Wednesday, July 26, 2017

World Hepatitis Day is on July 28

Canadian Liver Foundation (CLF)

Hepatitis C affects approximately 300,000 Canadians - and 44% of those affected are unaware.

That is why Hepatitis C is commonly referred to as a silent disease -- often no symptoms appear until the liver is severely damaged, and can lead to liver disease, cancer, and death.
  • According to a 2016 survey, over 80 per cent are unaware of this increased risk, and only 25 per cent have been tested.
  • Canadian Liver Foundation’s recent survey also uncovered that 35% of Canadians don’t know what steps to take to get tested. 
  • Take the Hepatitis Risk Assessment quiz. 

Canadians born between 1945-1975 should get tested as per a recommendation issued by the Canadian Liver Foundation because:

  • Those born between 1945 and 1975 are up to five times more likely to be infected by hepatitis C than other adults.
  • Those who might be infected might not know because there may be no symptoms.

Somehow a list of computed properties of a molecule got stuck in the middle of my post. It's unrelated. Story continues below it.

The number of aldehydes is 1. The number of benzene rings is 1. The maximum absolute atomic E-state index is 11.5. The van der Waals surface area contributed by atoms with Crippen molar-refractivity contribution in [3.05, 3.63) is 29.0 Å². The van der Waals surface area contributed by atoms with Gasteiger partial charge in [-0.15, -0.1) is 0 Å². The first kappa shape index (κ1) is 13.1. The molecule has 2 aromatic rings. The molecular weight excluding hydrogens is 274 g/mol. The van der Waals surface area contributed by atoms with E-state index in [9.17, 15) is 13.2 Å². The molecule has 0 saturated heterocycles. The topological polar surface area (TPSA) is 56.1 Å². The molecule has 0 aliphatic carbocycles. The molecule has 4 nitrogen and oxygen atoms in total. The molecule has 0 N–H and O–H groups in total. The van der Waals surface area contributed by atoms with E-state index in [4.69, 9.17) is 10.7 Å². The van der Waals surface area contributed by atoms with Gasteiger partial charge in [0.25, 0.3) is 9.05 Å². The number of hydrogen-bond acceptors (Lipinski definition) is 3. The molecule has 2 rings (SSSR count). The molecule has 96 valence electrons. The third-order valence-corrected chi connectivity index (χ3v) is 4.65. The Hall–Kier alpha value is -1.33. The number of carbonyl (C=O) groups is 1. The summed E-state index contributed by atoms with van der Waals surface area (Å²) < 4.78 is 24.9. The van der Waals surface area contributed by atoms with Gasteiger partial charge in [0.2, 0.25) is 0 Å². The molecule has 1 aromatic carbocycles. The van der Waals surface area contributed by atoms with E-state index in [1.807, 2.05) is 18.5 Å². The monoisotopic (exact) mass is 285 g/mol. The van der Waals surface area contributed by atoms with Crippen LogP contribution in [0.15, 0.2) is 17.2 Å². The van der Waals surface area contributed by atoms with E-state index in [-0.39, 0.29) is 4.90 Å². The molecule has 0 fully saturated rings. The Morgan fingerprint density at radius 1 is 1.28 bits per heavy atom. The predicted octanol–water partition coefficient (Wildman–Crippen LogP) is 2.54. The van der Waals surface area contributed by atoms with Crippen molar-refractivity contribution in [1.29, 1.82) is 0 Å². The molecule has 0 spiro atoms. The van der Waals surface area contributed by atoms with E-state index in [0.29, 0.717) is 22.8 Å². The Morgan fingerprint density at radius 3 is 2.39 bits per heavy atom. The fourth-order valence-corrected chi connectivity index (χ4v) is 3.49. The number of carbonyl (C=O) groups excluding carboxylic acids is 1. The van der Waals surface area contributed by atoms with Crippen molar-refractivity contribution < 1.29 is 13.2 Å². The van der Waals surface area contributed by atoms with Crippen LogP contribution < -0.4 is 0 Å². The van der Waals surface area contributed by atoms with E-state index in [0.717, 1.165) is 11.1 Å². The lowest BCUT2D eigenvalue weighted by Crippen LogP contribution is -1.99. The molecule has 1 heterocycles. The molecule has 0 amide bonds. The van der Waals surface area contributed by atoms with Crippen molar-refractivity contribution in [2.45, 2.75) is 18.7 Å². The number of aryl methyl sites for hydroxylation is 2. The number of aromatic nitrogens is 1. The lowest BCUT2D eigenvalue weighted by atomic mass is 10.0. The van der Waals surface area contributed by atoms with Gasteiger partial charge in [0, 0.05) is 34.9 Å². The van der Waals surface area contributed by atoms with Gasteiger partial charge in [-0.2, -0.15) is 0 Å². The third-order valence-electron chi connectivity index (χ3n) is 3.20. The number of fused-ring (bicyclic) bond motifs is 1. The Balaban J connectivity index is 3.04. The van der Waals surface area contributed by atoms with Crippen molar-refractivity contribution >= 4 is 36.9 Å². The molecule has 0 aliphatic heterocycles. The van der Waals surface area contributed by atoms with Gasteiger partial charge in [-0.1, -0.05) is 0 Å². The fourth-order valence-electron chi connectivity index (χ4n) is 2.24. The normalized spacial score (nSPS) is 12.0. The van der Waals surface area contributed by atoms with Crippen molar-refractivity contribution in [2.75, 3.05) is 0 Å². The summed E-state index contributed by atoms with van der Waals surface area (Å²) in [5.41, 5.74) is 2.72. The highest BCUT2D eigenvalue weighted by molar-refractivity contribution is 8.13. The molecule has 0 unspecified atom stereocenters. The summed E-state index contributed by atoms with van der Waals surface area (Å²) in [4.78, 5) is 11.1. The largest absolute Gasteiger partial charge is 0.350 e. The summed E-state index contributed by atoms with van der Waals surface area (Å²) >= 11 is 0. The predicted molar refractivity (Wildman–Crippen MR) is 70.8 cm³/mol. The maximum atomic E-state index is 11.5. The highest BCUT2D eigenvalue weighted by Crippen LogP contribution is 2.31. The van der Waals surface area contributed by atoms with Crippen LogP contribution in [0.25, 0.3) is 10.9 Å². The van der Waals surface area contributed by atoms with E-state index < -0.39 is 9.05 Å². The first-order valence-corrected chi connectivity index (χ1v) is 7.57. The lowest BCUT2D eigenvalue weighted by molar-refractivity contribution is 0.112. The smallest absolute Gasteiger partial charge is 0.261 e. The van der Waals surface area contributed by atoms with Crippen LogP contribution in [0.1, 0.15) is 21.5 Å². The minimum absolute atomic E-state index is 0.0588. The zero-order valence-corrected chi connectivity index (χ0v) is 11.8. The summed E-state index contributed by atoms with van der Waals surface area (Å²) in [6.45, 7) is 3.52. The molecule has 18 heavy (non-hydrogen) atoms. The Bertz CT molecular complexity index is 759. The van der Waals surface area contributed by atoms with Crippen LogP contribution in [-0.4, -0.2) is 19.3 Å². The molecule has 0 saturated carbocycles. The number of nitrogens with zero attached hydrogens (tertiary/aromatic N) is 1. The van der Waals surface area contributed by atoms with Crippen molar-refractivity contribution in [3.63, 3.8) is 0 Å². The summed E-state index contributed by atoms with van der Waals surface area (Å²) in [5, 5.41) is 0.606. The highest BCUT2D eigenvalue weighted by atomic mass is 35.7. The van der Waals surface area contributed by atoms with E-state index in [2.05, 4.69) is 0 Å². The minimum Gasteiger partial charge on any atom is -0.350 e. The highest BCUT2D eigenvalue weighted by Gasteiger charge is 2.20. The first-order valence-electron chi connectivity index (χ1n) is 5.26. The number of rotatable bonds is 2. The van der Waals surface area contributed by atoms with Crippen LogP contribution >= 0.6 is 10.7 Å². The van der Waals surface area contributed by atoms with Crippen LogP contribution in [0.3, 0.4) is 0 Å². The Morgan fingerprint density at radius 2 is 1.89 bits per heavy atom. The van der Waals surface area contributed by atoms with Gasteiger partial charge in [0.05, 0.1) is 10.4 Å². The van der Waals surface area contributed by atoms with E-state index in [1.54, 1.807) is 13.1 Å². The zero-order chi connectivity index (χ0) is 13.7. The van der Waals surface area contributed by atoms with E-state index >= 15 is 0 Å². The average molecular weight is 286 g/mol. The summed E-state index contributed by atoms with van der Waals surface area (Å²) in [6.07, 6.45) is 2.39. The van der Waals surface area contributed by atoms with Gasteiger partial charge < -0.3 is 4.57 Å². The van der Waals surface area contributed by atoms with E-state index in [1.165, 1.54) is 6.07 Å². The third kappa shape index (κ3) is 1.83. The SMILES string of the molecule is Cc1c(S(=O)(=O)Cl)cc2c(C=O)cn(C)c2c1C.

• Many infected people live up to 20 or 30 years without ever feeling sick.
  • Hepatitis C can be contracted through contact with the blood of an infected person, but those infected by an infected individual might not be remember or know when this could have happened.
  • There are new treatments available that can cure hepatitis C and prevent further liver damage.
  • To access our Publication Library or to order some of our materials, click here. 

What is Hepatitis C?

Hepatitis C is a liver disease caused by the hepatitis C virus that attacks the liver. It is known as a silent disease because often no symptoms appear until the liver is severely damaged. Many people who are infected never feel sick and/or recover completely - whereas others experience brief, acute illness with fatigue, loss of appetite, and jaundice. Some people cannot fight the virus and develop chronic hepatitis, which can lead to cirrhosis (liver scarring), liver failure and/or liver cancer.

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